TUC president Obie Ferguson
By SANCHESKA BROWN
Tribune Staff Reporter
TRADE UNION Congress President Obie Ferguson said yesterday there is “nothing” the government can do to stop the “withdrawal of labour” of hundreds of unionised and non-unionised workers in the coming days.
Speaking with The Tribune, Mr Ferguson said a mass rally tonight will inform the workers why the union has decided to strike and also to decide on which days the strike will be called. He suggested there would be two to three days of stoppages.
He said it is “unfortunate” that it has come to this but after years of trying to get the government’s attention, it seems as though it is necessary for “Black Tuesday” to happen again.
“There is nothing the government can do to stop us now. What can they do? We have been sending them letters from 2012 and none of our issues have been worked out.
“The idea is very simple: we have tried over and repeatedly to make the point that the Industrial Relations Act and the Employment Act as it stands is not progressive, it creates ambiguity and its a minefield, in my opinion, for unnecessary litigation. There are a whole range of issues that need to be addressed,” Mr Ferguson said.
“The only thing the government seems to understand is if we close the country down. That’s the only time they wanna talk and we wanted to talk from 2012. So at this point meeting with the minster is not going to help us. It is too late for talk, what could they do? They want to see how much people we going to get out there and we will show them.
“The purpose of this meeting is to inform the workers as to what the issues are and for them to understand why there needs to be a recess of about two to three days. We will also make the determination tonight when they will strike. So this withdrawal of labour will involve all unions, all workers, this is not just a union thing. This work stoppage will involve everyone.”
The national rally will be held at St Gregory’s Anglican Church at 7pm. Mr Ferguson’s TUC covers some 20-plus trade unions with a collective membership of 15,000 workers across the Bahamas.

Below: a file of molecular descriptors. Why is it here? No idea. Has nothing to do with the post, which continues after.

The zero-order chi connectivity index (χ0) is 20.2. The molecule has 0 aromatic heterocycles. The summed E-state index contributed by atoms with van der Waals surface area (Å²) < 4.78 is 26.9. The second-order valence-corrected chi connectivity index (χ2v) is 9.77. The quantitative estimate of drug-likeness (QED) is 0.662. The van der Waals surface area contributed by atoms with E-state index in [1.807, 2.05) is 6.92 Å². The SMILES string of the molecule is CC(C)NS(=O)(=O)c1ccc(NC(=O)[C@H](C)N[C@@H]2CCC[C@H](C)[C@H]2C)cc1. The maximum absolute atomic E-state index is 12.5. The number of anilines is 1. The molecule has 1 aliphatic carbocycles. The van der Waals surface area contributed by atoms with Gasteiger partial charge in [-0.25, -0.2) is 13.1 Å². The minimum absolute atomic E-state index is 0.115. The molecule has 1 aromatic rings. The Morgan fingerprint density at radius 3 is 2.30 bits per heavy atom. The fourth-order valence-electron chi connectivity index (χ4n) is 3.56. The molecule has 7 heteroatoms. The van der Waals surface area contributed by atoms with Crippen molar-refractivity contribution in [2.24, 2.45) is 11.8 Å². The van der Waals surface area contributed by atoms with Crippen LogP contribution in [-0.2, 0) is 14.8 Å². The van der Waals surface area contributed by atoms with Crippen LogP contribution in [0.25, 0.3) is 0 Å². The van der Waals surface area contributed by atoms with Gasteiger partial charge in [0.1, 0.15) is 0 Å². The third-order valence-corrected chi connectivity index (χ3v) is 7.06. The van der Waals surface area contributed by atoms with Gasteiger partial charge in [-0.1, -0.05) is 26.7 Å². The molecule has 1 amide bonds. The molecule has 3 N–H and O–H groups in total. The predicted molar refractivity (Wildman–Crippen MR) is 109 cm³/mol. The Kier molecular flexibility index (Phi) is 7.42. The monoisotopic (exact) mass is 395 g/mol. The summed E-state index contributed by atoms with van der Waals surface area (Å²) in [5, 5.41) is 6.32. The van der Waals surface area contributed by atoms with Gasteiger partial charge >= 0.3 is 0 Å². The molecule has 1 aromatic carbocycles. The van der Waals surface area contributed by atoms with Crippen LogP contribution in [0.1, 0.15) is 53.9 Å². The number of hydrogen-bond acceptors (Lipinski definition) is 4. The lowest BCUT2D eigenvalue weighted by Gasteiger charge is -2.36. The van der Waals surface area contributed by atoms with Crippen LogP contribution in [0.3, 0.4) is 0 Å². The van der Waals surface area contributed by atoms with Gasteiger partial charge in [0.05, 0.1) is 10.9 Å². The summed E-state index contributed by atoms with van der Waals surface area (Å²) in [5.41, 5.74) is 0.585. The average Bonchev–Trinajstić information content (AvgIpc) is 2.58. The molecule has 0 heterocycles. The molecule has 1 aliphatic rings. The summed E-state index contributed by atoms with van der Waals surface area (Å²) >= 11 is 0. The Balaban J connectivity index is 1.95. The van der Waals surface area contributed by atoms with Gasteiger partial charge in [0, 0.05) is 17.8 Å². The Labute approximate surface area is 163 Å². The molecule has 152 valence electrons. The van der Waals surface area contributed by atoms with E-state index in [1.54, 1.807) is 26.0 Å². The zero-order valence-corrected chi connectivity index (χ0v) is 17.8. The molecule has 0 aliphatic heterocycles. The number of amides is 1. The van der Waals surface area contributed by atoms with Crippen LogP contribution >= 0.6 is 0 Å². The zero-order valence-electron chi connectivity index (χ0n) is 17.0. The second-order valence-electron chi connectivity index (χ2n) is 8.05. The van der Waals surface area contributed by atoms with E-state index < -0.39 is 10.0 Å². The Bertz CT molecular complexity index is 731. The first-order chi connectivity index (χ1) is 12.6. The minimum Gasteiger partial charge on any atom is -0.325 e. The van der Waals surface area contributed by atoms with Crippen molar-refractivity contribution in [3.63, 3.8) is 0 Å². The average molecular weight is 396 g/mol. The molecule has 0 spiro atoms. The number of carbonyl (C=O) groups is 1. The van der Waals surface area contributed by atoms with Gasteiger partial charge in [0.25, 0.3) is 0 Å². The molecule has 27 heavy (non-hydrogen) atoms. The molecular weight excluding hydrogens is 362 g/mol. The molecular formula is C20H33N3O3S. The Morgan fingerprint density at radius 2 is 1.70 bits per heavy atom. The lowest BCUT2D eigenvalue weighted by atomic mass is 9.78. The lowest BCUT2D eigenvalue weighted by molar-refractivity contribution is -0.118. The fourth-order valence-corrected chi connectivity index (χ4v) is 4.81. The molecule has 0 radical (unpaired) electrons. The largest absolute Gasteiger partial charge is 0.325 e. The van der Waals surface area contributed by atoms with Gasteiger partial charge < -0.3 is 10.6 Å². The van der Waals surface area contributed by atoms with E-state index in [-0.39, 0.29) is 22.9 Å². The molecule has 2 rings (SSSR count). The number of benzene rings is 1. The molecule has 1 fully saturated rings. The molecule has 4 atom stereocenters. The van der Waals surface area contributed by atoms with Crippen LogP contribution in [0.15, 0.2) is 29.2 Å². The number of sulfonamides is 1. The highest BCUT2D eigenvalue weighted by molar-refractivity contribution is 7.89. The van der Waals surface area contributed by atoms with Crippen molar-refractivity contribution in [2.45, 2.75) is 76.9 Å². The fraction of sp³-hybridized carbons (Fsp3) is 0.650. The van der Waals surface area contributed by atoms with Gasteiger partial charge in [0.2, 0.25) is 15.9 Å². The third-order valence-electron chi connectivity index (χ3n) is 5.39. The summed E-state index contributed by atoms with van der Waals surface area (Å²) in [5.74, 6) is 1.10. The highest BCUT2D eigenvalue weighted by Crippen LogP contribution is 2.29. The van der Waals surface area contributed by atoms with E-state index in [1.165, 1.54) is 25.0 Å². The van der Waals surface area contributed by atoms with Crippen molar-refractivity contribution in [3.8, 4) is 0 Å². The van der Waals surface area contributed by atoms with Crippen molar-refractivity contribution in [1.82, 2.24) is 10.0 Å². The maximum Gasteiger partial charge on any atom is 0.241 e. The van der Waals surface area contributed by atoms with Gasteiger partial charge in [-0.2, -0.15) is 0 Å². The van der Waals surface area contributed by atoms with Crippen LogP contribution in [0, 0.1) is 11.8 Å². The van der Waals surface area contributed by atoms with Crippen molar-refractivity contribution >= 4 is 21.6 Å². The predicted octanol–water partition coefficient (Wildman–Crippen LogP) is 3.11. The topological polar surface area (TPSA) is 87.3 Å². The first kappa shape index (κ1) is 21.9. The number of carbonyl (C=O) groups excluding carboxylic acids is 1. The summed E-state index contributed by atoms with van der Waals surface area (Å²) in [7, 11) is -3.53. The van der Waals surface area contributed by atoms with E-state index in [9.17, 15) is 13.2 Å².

Mr Ferguson said one of the union’s unresolved issues is the definition of a work week as it relates to vacation days and sick days.
He said: “The act defines a work week as seven days; there is no provision for a five-day work week but when an employee takes a vacation they are given five days and not seven. According to the Employment Act the employee should be getting seven days and not five so it creates a problem. If the employee is getting a week’s vacation or taking a sick week they should be paid for seven days as opposed to five, so these are some of the things we are going to talk about.”
Labour Minister Shane Gibson said if the union is determined to strike the government will not stand in the way of democracy. “If that’s what they want to do, then that’s what they will do,” he said. “They told you we can’t stop them but we weren’t trying to, not in this democratic nation. Anytime you hear about persons withdrawing their labour you think about the negative impact. We understand what they want to and if it was my choice, I would prefer that work not be interrupted in the country.”
According to Mr Ferguson there are pending industrial agreements for The Bahamas Nurses Union, Bahamas Doctors Union, Bahamas Educators Managerial Union, Bahamas Hotel Catering and Allied Workers Union, Bahamas Customs and Immigration and Allied Workers Union, Commonwealth Hotel Services and Workers Union, Bahamas Water and Sewage Management Union, Electric Utility Management Union, Bahamas Air Traffic Controllers and The Bahamas Hotel Managerial Association.